Why don't we hear God like people did in the OT?

Every now and again I am asked why don't we hear God the way people heard God in the Bible? No more burning bushes, no voices from the sky, no walking in a garden chatting about the days activities. I am not going to get into the discussion about if these events were historically accurate or if they are metaphor or myth or some hallucination resulting in Moses eating some odd desert flower. What I am interested in discussing is an underlying assumption in the question: what does God sound like. 

St. John of the Cross said that the first language of God is silence. And if we are made in the image of God then the first language of humans might also be silence. If that is the case, then why do we seek out to "hear" God the way we would hear other noises? Do you and I know how to listen to the silence? It does not seem like we as a people embrace silence. In many ways it seems like we are like the children of later generations who no longer speak the "old language" of our ancestors. Third generation German Americans or Mexican Americans may not know how to speak or hear their grandparent's native tongue. So too we have become so removed from our native tongue that we cannot even hear silence the way we used to.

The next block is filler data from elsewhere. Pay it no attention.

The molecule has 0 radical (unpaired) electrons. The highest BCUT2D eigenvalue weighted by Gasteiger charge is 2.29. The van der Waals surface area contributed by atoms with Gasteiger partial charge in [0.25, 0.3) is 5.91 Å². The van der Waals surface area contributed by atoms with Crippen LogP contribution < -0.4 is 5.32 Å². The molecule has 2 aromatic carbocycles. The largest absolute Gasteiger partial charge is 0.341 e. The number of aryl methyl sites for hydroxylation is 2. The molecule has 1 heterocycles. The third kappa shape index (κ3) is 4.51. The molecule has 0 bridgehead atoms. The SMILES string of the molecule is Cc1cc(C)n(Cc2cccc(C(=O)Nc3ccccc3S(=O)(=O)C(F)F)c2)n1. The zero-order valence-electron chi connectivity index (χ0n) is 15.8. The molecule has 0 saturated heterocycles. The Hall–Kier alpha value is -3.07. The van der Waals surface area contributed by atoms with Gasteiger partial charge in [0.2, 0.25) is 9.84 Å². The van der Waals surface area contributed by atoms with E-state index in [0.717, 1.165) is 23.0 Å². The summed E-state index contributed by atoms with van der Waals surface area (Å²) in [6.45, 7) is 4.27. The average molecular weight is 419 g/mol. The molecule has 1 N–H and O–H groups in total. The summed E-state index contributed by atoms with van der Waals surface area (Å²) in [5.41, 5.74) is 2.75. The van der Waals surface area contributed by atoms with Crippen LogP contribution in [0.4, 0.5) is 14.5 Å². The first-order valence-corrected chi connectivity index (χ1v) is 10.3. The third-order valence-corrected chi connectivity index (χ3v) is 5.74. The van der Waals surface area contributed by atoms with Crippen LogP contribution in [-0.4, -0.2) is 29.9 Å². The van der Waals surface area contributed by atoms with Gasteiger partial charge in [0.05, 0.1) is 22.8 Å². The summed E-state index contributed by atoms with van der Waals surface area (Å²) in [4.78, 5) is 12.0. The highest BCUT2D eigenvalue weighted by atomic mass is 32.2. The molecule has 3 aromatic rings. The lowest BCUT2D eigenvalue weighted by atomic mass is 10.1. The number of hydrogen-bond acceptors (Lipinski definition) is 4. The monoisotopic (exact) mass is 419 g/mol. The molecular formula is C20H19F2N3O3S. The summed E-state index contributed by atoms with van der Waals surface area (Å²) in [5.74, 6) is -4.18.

As they say with all languages, you use it or you lose it. Perhaps we are losing the language of silence? 

Finally, if God's first language is silence and our first language is noise, should it be so shocking that even if we hear God there would be translation and interpretation problems?